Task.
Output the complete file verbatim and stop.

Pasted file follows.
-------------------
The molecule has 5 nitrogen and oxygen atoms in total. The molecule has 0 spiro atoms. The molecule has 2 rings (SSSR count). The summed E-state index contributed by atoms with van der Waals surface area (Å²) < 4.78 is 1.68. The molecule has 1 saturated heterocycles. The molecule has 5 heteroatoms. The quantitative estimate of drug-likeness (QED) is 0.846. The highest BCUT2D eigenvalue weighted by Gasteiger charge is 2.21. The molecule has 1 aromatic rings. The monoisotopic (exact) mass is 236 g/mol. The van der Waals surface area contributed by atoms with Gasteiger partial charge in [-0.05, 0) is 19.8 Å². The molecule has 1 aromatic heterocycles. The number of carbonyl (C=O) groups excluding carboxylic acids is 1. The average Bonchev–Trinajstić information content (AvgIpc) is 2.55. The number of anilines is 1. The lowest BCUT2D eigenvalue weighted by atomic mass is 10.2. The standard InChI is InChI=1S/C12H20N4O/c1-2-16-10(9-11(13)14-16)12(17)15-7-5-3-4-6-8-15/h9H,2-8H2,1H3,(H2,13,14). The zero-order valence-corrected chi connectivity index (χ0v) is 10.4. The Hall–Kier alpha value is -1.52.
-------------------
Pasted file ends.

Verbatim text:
The molecule has 5 nitrogen and oxygen atoms in total. The molecule has 0 spiro atoms. The molecule has 2 rings (SSSR count). The summed E-state index contributed by atoms with van der Waals surface area (Å²) < 4.78 is 1.68. The molecule has 1 saturated heterocycles. The molecule has 5 heteroatoms. The quantitative estimate of drug-likeness (QED) is 0.846. The highest BCUT2D eigenvalue weighted by Gasteiger charge is 2.21. The molecule has 1 aromatic rings. The monoisotopic (exact) mass is 236 g/mol. The van der Waals surface area contributed by atoms with Gasteiger partial charge in [-0.05, 0) is 19.8 Å². The molecule has 1 aromatic heterocycles. The number of carbonyl (C=O) groups excluding carboxylic acids is 1. The average Bonchev–Trinajstić information content (AvgIpc) is 2.55. The number of anilines is 1. The lowest BCUT2D eigenvalue weighted by atomic mass is 10.2. The standard InChI is InChI=1S/C12H20N4O/c1-2-16-10(9-11(13)14-16)12(17)15-7-5-3-4-6-8-15/h9H,2-8H2,1H3,(H2,13,14). The zero-order valence-corrected chi connectivity index (χ0v) is 10.4. The Hall–Kier alpha value is -1.52.